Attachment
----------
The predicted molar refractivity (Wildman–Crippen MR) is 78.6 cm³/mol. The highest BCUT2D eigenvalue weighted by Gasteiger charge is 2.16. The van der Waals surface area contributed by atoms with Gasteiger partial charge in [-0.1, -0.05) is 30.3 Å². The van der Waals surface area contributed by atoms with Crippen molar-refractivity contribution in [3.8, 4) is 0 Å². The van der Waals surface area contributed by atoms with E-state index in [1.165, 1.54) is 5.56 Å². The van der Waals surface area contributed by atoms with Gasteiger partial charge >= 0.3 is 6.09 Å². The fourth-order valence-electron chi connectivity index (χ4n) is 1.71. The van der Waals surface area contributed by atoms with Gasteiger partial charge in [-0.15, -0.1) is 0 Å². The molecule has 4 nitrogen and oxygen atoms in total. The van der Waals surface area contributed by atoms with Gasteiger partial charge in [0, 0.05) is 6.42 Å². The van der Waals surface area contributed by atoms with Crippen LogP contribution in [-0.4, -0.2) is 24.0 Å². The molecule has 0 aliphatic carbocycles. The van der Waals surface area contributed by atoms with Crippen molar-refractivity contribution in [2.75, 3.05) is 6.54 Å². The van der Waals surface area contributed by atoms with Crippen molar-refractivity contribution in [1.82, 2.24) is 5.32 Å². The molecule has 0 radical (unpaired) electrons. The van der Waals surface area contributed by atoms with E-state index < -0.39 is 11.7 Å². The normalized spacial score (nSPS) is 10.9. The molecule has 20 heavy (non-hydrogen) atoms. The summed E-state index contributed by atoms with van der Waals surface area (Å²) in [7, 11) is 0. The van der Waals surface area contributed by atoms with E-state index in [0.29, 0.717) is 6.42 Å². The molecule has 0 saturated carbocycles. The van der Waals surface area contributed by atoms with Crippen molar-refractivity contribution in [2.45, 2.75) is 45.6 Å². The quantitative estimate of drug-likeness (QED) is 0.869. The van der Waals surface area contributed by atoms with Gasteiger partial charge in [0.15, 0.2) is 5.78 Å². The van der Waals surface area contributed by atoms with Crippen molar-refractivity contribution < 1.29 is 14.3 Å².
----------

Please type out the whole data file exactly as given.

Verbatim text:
The predicted molar refractivity (Wildman–Crippen MR) is 78.6 cm³/mol. The highest BCUT2D eigenvalue weighted by Gasteiger charge is 2.16. The van der Waals surface area contributed by atoms with Gasteiger partial charge in [-0.1, -0.05) is 30.3 Å². The van der Waals surface area contributed by atoms with Crippen molar-refractivity contribution in [3.8, 4) is 0 Å². The van der Waals surface area contributed by atoms with E-state index in [1.165, 1.54) is 5.56 Å². The van der Waals surface area contributed by atoms with Gasteiger partial charge >= 0.3 is 6.09 Å². The fourth-order valence-electron chi connectivity index (χ4n) is 1.71. The van der Waals surface area contributed by atoms with Gasteiger partial charge in [-0.15, -0.1) is 0 Å². The molecule has 4 nitrogen and oxygen atoms in total. The van der Waals surface area contributed by atoms with Gasteiger partial charge in [0, 0.05) is 6.42 Å². The van der Waals surface area contributed by atoms with Crippen LogP contribution in [-0.4, -0.2) is 24.0 Å². The molecule has 0 aliphatic carbocycles. The van der Waals surface area contributed by atoms with Crippen molar-refractivity contribution in [2.75, 3.05) is 6.54 Å². The van der Waals surface area contributed by atoms with Crippen molar-refractivity contribution in [1.82, 2.24) is 5.32 Å². The molecule has 0 radical (unpaired) electrons. The van der Waals surface area contributed by atoms with E-state index < -0.39 is 11.7 Å². The normalized spacial score (nSPS) is 10.9. The molecule has 20 heavy (non-hydrogen) atoms. The summed E-state index contributed by atoms with van der Waals surface area (Å²) in [7, 11) is 0. The van der Waals surface area contributed by atoms with E-state index in [0.29, 0.717) is 6.42 Å². The molecule has 0 saturated carbocycles. The van der Waals surface area contributed by atoms with Crippen molar-refractivity contribution in [2.45, 2.75) is 45.6 Å². The quantitative estimate of drug-likeness (QED) is 0.869. The van der Waals surface area contributed by atoms with Gasteiger partial charge in [0.15, 0.2) is 5.78 Å². The van der Waals surface area contributed by atoms with Crippen molar-refractivity contribution < 1.29 is 14.3 Å².